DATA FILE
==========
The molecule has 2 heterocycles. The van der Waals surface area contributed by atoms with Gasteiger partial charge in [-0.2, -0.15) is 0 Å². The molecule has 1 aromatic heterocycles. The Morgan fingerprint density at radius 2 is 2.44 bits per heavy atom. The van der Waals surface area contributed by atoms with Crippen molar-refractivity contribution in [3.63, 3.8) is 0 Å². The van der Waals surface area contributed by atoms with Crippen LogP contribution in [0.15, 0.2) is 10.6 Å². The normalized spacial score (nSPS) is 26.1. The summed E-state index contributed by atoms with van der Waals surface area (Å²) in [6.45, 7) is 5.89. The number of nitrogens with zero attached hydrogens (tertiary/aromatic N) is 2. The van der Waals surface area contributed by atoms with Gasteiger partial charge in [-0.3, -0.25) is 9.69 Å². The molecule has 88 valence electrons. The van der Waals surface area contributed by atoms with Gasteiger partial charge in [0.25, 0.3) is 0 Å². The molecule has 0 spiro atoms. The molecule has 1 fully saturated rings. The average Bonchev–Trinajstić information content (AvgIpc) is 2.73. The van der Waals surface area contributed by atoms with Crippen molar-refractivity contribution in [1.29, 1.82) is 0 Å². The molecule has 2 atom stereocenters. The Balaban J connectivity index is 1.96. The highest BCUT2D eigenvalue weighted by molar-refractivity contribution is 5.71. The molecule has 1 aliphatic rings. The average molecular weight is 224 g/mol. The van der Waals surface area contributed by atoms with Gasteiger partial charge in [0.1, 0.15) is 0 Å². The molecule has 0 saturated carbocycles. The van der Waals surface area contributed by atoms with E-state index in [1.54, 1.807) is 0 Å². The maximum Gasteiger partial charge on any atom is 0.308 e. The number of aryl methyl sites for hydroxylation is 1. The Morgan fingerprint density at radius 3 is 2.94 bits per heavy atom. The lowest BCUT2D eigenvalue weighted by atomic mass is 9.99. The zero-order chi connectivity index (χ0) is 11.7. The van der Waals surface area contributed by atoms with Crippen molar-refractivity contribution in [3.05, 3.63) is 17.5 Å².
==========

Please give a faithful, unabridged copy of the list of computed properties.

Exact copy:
The molecule has 2 heterocycles. The van der Waals surface area contributed by atoms with Gasteiger partial charge in [-0.2, -0.15) is 0 Å². The molecule has 1 aromatic heterocycles. The Morgan fingerprint density at radius 2 is 2.44 bits per heavy atom. The van der Waals surface area contributed by atoms with Crippen molar-refractivity contribution in [3.63, 3.8) is 0 Å². The van der Waals surface area contributed by atoms with Crippen LogP contribution in [0.15, 0.2) is 10.6 Å². The normalized spacial score (nSPS) is 26.1. The summed E-state index contributed by atoms with van der Waals surface area (Å²) in [6.45, 7) is 5.89. The number of nitrogens with zero attached hydrogens (tertiary/aromatic N) is 2. The van der Waals surface area contributed by atoms with Gasteiger partial charge in [-0.3, -0.25) is 9.69 Å². The molecule has 88 valence electrons. The van der Waals surface area contributed by atoms with Gasteiger partial charge in [0.25, 0.3) is 0 Å². The molecule has 0 spiro atoms. The molecule has 1 fully saturated rings. The average Bonchev–Trinajstić information content (AvgIpc) is 2.73. The van der Waals surface area contributed by atoms with Crippen molar-refractivity contribution in [1.29, 1.82) is 0 Å². The molecule has 2 atom stereocenters. The Balaban J connectivity index is 1.96. The highest BCUT2D eigenvalue weighted by molar-refractivity contribution is 5.71. The molecule has 1 aliphatic rings. The average molecular weight is 224 g/mol. The van der Waals surface area contributed by atoms with Gasteiger partial charge in [0.1, 0.15) is 0 Å². The molecule has 0 saturated carbocycles. The van der Waals surface area contributed by atoms with E-state index in [1.54, 1.807) is 0 Å². The maximum Gasteiger partial charge on any atom is 0.308 e. The number of aryl methyl sites for hydroxylation is 1. The Morgan fingerprint density at radius 3 is 2.94 bits per heavy atom. The lowest BCUT2D eigenvalue weighted by atomic mass is 9.99. The zero-order chi connectivity index (χ0) is 11.7. The van der Waals surface area contributed by atoms with Crippen molar-refractivity contribution in [3.05, 3.63) is 17.5 Å².